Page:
Dear Abby: My father absolutely refuses to turn off the ignition when fueling his car, despite the warning signs at the pump. How can I convince him to stop endangering himself and my mother?
-- Worried Down South
Dear Worried: Motorists are instructed to "Stop Motor" while refueling for good reason. Gasoline is highly flammable. However, it is not the liquid that burns. It is the vapors that ignite. Gasoline vapor is heavier than air, so when it ignites, it does so at ground level. All it takes to create a violent explosion is fuel vapors, enough oxygen and a source of ignition. A spark from a cigarette, faulty wiring, static electricity or the vapor reaching an open flame can cause gasoline vapors to explode.
Please show this item to your father. Perhaps it will convince him to be more safety-conscious. If there is an attendant at the gas station your father frequents, frankly, I am shocked that the person hasn't insisted your father turn off the engine.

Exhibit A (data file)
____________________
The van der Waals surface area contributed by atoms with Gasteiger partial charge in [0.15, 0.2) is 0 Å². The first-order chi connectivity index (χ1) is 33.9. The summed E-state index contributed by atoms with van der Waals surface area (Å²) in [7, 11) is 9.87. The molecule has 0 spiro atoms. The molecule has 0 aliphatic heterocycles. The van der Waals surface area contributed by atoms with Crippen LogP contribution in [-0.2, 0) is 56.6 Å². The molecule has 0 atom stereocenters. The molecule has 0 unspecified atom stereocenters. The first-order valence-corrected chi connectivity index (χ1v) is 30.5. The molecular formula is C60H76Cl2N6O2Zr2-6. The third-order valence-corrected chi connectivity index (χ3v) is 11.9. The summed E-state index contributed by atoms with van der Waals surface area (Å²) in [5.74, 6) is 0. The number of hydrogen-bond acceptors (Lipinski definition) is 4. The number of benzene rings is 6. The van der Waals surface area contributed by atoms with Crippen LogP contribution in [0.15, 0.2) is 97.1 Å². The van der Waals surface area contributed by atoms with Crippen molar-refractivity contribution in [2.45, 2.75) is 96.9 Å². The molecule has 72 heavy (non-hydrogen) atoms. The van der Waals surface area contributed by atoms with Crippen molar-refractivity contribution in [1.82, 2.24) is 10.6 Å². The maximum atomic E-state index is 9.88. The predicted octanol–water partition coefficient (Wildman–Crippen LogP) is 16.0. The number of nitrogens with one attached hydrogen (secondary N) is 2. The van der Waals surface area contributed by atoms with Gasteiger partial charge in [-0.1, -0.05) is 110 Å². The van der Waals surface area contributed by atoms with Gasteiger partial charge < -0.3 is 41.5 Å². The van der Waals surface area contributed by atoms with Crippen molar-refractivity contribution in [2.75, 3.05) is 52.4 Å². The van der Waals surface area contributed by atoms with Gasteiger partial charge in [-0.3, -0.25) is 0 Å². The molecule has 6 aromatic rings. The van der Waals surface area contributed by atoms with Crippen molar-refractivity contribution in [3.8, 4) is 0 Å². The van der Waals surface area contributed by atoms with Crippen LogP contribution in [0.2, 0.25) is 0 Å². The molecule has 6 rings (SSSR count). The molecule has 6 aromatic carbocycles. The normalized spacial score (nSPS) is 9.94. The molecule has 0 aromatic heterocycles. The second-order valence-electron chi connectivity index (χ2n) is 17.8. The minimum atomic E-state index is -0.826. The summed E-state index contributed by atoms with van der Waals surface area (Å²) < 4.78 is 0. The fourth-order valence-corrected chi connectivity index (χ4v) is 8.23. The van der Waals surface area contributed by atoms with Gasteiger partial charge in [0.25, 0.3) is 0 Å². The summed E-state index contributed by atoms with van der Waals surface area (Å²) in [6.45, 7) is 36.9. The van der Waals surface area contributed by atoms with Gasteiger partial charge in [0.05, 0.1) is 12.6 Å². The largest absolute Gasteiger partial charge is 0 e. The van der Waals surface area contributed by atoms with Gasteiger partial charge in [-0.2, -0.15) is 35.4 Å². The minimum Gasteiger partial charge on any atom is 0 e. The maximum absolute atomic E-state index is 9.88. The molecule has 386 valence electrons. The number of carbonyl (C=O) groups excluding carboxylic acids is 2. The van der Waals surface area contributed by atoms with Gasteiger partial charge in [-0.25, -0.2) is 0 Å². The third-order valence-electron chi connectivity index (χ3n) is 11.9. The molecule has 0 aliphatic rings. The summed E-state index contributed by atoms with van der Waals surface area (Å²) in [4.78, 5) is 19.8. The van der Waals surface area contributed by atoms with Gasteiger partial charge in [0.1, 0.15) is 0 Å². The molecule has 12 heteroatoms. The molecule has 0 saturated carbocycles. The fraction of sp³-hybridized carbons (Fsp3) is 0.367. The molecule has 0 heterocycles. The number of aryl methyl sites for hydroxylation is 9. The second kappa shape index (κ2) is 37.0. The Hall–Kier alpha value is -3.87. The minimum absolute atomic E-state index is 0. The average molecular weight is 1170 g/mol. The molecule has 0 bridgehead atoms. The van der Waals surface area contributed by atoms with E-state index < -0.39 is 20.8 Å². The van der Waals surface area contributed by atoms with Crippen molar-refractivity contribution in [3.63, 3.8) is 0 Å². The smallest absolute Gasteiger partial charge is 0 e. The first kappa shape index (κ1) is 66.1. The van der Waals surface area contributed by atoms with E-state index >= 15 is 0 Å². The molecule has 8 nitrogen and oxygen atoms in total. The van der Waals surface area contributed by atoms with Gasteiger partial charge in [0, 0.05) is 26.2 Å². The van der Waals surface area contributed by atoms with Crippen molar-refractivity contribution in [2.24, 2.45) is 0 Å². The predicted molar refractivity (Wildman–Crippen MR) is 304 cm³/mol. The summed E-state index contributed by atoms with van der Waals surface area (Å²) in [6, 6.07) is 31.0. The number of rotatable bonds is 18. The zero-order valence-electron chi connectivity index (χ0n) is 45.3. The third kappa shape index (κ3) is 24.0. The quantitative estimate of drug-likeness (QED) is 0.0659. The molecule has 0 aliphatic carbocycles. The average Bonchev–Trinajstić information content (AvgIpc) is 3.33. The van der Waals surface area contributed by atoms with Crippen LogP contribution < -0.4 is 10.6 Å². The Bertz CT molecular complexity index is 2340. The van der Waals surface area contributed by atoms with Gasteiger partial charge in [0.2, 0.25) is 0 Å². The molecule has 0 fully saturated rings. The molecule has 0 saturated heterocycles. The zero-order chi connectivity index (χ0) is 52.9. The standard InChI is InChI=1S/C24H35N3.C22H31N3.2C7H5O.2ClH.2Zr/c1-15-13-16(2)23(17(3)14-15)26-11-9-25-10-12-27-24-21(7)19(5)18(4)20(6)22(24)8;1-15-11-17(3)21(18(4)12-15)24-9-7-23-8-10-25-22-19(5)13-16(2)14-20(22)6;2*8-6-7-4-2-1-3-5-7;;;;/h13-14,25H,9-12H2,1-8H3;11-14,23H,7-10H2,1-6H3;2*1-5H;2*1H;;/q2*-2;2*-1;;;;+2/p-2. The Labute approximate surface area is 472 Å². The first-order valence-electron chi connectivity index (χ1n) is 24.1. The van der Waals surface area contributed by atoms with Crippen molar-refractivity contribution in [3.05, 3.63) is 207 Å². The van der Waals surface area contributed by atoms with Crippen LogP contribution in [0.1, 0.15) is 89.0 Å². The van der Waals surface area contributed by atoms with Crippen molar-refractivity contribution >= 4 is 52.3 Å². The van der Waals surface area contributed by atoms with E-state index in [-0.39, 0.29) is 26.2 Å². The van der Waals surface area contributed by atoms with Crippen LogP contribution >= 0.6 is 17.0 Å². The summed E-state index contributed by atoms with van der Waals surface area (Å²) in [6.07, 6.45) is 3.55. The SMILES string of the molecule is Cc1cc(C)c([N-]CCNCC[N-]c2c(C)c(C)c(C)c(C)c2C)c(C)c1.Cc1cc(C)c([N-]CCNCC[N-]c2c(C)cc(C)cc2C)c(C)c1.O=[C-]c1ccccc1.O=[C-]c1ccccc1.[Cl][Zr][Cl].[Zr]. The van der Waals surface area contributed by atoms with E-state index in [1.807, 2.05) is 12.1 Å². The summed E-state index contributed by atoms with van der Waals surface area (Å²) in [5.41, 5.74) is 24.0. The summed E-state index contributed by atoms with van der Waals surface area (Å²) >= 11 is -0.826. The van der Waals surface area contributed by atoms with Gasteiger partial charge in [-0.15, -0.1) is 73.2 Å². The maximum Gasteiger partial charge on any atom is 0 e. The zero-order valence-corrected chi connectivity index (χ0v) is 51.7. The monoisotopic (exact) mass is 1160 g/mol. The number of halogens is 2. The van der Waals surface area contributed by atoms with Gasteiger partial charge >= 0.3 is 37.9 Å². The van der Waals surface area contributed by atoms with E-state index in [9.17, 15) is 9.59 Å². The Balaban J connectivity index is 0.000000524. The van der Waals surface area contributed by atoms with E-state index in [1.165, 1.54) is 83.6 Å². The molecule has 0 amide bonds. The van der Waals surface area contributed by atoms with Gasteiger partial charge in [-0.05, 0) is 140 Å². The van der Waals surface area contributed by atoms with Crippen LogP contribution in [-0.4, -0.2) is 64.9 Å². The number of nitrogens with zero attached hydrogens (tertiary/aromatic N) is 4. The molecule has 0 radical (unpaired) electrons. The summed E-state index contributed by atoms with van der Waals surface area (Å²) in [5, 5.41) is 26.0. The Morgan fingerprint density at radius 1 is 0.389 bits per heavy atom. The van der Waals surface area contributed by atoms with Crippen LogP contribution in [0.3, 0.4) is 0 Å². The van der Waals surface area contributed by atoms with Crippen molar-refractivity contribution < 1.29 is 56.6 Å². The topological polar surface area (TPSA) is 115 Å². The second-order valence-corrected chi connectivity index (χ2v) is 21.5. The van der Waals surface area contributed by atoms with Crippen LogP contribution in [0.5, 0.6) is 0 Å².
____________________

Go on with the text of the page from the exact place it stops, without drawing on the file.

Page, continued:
Dear Abby: My husband loves to cook, and he's very good at it. Every night when I get home from work, he greets me with a huge meal. Problem is, I feel obligated to eat it even when I'm not the least bit hungry. I prefer my main meal at noon and a very light meal -- or none at all -- at the end of the day.
How can I get him to stop cooking for me without hurting his feelings?
-- Stuffed in San Antonio
Dear Stuffed: I presume you're a new bride, because otherwise you would have already learned how to communicate openly with your husband while still being tactful. Try this: "Honey, you're killing me with kindness. If I keep eating like this, I'll have to invest in an entire new wardrobe. My metabolism works better if I have my main meal at noon and very little -- if anything -- in the evening, so please help me by not making these large dinners because they're too tempting to resist."